The U.S. has reported more than 36.5 million confirmed COVID-19 cases as of August 17, 2021. More than 610,000 Americans have died of COVID-19 — the highest death toll of any country.
The virus has spread throughout the country in a way that has been difficult to predict, surging in one region, then showing signs of improvement, and then reappearing in other regions. Though local outbreaks may ebb and flow, the current surge in cases has been felt nearly nationwide, leading to new travel restrictions and business closures around the country.
Nationwide, there were an average of 37.9 daily new coronavirus cases per 100,000 Americans in the week ending August 17, 2021. Cumulatively, the U.S. has reported 11,170.9 cases per 100,000 Americans, and 188.5 deaths per 100,000 Americans.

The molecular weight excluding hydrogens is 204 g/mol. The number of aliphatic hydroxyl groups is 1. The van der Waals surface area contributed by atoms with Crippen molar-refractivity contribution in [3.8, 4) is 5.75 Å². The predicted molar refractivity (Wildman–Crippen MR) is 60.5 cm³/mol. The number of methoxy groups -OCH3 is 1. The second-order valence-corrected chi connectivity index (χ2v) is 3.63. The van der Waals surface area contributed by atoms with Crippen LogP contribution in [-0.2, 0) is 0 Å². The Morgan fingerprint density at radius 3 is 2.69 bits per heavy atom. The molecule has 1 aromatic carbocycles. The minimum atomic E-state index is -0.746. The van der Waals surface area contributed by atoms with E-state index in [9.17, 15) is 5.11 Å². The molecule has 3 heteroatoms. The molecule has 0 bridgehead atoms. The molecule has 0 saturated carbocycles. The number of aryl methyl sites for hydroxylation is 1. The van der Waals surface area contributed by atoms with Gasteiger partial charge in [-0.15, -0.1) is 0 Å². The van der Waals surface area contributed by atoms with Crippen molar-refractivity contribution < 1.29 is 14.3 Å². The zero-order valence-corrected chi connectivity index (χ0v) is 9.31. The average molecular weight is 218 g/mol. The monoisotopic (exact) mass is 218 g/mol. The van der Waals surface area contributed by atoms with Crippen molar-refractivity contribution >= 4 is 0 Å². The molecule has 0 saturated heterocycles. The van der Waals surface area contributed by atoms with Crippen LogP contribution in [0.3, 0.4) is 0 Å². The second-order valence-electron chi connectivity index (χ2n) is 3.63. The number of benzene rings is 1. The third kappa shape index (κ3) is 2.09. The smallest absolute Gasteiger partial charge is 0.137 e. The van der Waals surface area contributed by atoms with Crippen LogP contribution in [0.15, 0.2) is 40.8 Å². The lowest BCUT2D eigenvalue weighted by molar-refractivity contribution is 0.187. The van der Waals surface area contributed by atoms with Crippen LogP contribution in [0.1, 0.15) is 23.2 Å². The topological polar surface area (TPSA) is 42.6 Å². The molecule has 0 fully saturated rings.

The extent of the spread of the novel coronavirus continues to vary considerably from state to state, and even from county to county. Even as the number of daily new cases is flattening or even declining in some parts of the country, new cases are surging at a growing rate in others.
The nation’s worst COVID-19 hot spot is in Colorado. In San Juan County, there were an average of 386.4 daily new coronavirus cases per 100,000 Americans in the week ending August 17, 2021 — more than 10.0 times greater than the national case growth rate and the most of any county in the country.
Other national hot spots include Cameron County, Texas; Neshoba County, Mississippi; and Lafourche Parish, Louisiana. Case growth in these counties range from 275.1 daily new cases per 100,000 residents to 192.9 daily new cases per 100,000.
To determine the county in each state with the highest rate of daily cases of the virus, 24/7 Wall St. compiled and reviewed data from state and local health departments. We ranked counties according to the average new number of cases per 100,000 residents per day during the week ending August 17, 2021. Population data used to adjust case and death totals came from the U.S. Census Bureau’s 2018 American Community Survey and are five-year estimates.